Tuesday, December 17, 2013

REVIEW: Six Dead Spots

Six Dead Spots
By: Gregor Xane

Genre: Horror
Year published: 2013
Pages: 119

Date read: 12.11.2013
Recommended by: Read 2 Review

Summary: Frank makes a startling discovery in the shower. He finds six strange circles of skin gone completely numb—three neatly spaced down the center of his chest and abdomen, and three more down his spine. His doctor takes sadistic pleasure in carving out bits of Frank's flesh and a perverse childlike glee flipping through hundreds of pictures of his interior. But when the tests come back, he's unable to make a diagnosis and refers Frank to a psychiatrist. Under guided hypnosis, Frank uncovers clues in a repressed dream, but his sessions on the couch are soon cut short when he loses his job and his health insurance. Now Frank is forced to solve the mystery of his six dead spots on his own. Armed with nicotine patches, pornography, sleeping pills, and a stack of books on lucid dreaming, Frank delves into a world of nightmares to do battle with the monsters lurking inside his head.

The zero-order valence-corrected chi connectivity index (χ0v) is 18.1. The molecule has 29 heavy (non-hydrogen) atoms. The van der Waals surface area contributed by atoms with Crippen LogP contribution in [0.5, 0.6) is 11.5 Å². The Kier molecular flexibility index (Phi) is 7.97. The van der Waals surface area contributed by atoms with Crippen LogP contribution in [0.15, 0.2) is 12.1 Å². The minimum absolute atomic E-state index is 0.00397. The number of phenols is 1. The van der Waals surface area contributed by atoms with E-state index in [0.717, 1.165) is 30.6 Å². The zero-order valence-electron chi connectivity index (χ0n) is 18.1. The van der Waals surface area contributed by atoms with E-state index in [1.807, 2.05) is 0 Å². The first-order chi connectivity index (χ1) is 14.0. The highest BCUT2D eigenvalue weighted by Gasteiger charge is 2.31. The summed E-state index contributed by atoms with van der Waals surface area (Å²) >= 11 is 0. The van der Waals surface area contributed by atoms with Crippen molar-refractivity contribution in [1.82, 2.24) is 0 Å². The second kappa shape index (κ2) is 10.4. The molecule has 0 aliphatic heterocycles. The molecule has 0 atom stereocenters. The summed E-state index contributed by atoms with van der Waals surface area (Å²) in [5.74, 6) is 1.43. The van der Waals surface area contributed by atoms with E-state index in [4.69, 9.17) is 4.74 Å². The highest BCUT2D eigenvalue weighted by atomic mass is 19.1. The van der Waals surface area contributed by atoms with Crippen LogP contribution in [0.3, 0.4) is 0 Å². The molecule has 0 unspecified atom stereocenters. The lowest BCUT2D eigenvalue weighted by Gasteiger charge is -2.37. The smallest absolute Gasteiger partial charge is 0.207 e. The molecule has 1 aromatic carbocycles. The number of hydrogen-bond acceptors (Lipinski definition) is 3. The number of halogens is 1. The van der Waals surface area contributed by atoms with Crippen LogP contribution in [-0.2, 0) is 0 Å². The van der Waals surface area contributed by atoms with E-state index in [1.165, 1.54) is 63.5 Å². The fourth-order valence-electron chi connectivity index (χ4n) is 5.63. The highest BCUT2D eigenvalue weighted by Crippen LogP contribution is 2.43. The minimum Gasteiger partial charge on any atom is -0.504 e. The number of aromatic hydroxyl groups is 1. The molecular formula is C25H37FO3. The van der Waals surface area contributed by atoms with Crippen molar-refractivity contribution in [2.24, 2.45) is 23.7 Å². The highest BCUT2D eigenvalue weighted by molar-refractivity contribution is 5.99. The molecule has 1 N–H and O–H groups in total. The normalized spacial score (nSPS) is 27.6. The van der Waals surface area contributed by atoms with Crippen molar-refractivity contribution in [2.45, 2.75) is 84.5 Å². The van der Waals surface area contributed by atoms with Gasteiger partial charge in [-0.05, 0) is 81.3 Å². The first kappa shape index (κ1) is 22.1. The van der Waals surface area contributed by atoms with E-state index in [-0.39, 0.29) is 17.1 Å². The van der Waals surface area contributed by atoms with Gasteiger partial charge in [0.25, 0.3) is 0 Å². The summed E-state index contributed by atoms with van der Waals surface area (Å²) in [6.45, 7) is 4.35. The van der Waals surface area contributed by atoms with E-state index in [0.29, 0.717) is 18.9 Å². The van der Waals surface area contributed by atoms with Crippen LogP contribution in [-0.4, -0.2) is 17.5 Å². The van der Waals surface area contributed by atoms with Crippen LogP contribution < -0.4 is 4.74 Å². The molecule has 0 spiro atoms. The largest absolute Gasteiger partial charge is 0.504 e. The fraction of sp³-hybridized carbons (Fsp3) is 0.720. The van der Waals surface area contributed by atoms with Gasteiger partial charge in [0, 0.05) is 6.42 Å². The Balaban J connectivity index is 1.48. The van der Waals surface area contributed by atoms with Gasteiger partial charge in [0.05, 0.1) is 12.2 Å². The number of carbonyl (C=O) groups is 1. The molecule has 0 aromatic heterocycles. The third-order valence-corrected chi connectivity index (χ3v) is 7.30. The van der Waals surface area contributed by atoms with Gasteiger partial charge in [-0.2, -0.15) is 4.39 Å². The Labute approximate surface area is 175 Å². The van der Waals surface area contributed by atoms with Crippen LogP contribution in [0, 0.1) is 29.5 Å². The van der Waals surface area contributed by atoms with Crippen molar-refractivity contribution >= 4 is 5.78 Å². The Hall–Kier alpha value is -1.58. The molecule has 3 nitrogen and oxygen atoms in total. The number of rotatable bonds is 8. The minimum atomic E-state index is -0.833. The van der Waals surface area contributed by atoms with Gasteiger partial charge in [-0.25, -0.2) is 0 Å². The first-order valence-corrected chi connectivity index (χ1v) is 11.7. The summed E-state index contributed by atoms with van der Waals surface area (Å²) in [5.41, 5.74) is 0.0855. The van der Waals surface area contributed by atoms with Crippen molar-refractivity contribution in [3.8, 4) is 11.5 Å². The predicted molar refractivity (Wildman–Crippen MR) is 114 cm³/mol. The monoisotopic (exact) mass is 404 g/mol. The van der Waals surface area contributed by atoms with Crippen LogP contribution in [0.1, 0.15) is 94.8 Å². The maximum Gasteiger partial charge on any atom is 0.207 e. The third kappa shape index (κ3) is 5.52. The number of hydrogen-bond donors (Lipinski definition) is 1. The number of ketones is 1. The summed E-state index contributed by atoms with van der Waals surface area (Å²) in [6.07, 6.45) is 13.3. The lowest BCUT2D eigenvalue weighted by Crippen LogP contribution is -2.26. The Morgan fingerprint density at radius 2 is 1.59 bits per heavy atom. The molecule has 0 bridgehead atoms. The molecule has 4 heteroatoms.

My thoughts

 I don't even know where to begin with this one.  Gregor, you write crazy SO well.

I really like Frank, but then he's my kinda character.  I like the ones that are a little um off the beaten path.  After finding these dead spots on his body, having to deal with Dr Peel (who is AWESOME), being sent off to a psychiatrist and then losing his job, things seem to just be terrible for poor Frank, but he insists on handling everything on his own, especially figuring out the repressed dreams.  And those dreams - or maybe it's reality - or maybe it's a little of both - are insane and hilarious and ... wow.

My favorite part is when his brother finds him in the living room ... just read it, you'll see what I'm talking about.


My favorite character: Totally Dr Peel (he cracks me up) and Frank, of course

My favorite line: "They looked like elaborate, ultraviolet Rorschach blotters.  He saw faces in his internal organs, ant colonies in his veins, storm clouds in the folds of his brain tissue."

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